Garry Carneal, JD, MA, RadSite President & CEO

Recently, I attended an Executive Leadership workshop in conjunction with the annual meeting of the AHRA, the Association for Medical Imaging Management, in Denver, CO. During the four-hour session, I was reminded how strong senior leadership can dramatically impact the quality of patient care and promote better clinical outcomes.

During the course, taught by David Waldron, CEO of Traction Business Development, dozens of ideas were shared which showcased the correlation between leadership and quality. He began by quoting Colin Powell:  “Leadership is all about people. It is not about organizations. It is not about plans. It is not about strategies. It is all about people motivating people to get the job done. You have to be people-centric.”

Waldron elaborated that leadership needs to focus not only the staff of the imaging center but also the patient. He cited one mission statement that establishes this point: “Our mission is to deliver the highest quality diagnostic imaging services to our referring physicians while providing an exceptional patient experience, generating the required economic value for our stakeholders and investing in the development of our staff.”

During several breakouts, my subgroup shared ideas and thoughts about what good leadership entails. When interacting with staff, examples included being present, active listening, mentoring, building trust, coaching, measuring satisfaction and much more.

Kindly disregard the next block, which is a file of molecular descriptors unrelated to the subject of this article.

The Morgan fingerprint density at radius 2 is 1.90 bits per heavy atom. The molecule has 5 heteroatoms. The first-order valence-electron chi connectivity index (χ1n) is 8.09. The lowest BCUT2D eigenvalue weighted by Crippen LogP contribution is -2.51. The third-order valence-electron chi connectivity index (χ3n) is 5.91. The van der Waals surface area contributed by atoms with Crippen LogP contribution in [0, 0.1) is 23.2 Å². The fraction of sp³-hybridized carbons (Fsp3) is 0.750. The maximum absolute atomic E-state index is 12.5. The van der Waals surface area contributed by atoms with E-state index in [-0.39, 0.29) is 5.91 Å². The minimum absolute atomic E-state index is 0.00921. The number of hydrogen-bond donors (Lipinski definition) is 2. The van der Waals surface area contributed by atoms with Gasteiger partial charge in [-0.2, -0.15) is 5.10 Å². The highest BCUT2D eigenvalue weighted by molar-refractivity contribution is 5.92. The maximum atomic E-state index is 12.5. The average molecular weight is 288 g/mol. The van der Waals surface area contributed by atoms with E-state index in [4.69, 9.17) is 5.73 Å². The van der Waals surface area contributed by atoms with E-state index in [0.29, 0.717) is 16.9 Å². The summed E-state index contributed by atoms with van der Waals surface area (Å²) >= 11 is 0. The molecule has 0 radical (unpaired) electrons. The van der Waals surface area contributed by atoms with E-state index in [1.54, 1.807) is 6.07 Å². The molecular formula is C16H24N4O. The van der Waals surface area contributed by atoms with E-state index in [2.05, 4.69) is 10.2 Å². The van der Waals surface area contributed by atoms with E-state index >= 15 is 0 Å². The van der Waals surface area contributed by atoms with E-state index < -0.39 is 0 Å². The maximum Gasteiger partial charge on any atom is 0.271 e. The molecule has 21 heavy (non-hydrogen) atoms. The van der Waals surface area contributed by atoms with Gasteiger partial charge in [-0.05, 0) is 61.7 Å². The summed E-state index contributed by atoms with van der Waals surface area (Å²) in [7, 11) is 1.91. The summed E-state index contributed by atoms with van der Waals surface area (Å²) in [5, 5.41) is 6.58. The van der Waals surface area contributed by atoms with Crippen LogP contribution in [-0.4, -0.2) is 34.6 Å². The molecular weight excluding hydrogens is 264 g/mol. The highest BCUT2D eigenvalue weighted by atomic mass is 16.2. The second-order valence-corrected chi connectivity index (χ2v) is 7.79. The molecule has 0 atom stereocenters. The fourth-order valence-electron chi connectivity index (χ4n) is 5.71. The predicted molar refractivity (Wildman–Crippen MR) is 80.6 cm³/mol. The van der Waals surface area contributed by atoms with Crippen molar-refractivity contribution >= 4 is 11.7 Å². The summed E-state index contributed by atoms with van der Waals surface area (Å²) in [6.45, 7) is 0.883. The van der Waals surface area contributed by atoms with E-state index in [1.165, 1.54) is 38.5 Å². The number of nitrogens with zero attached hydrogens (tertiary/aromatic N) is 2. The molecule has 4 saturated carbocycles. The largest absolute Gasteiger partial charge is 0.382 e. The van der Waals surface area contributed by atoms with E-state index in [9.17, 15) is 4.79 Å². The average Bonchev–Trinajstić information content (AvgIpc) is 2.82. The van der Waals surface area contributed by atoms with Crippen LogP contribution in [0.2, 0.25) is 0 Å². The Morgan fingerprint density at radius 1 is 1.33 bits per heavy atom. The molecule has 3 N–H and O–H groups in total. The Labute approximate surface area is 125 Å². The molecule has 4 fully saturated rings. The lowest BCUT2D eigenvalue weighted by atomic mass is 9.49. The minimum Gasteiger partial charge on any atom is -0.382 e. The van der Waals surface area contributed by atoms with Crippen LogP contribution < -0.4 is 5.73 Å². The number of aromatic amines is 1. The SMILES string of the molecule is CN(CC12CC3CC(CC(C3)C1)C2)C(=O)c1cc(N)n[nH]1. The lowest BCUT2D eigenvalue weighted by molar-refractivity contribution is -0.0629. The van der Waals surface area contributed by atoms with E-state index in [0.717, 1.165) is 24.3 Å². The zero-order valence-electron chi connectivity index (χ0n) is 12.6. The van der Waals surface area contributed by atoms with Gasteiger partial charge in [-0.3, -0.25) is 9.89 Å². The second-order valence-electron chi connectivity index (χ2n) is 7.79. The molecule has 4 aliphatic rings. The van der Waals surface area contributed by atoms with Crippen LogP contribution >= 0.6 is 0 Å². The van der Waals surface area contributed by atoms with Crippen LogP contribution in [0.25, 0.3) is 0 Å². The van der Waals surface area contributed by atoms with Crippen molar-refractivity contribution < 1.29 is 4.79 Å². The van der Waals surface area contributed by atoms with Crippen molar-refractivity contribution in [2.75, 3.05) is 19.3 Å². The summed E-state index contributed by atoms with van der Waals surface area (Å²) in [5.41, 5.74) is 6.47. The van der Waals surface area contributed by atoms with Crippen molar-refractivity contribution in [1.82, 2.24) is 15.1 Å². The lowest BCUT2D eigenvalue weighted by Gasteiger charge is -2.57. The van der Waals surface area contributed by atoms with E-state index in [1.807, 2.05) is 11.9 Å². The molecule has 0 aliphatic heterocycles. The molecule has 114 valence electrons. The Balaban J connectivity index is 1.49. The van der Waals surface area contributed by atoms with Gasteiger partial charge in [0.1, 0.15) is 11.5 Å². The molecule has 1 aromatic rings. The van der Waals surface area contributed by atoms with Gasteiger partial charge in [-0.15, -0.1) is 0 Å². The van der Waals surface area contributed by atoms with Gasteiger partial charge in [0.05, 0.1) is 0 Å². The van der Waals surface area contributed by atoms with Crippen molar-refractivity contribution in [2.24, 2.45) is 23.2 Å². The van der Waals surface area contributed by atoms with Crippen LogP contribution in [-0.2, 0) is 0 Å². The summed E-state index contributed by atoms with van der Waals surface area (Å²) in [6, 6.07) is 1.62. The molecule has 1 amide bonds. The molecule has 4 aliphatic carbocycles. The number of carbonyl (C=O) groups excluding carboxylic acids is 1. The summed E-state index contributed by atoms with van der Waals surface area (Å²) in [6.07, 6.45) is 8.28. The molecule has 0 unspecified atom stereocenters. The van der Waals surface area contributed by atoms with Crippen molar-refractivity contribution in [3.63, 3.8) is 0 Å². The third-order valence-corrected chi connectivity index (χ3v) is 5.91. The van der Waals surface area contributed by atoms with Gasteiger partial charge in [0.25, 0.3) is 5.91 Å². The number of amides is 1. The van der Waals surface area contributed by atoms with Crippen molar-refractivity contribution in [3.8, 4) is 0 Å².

What became clear to me during the course is that imaging providers, along with any business setting, need to create an “emotionally intelligent” workplace to best serve the patients. This translates into better patient transactions, including communicating to the patient, stopping potential medical errors, and ensuring better diagnostic evaluations – among other benefits.

A goal therefore is to move beyond regulatory requirements, accreditation standards and other protocols in a way that really activates the imaging staff. This starts at the top with the medical director but also includes every staff member who is part of the imaging team.

Although understanding how the imaging equipment works and following appropriate clinical pathways are important, another key ingredient is engaged staff which can help optimize the patient experience.  This in turn should yield better outcomes for the imaging center.

As Waldron pointed out towards the end of his session, staff members and patients need to be respected and appreciated. Although written policies, job descriptions, and good training all are important, the icing on the cake is creating a workplace where ideas and thought can be shared to promote quality. As Waldron noted, “You don’t change culture through emails and memos. You change it through relationships, one conversation at a time.”

Positive energy can go a long way. As Waldron reminded us during the course, have fun on the job. It can make all the difference in the world.

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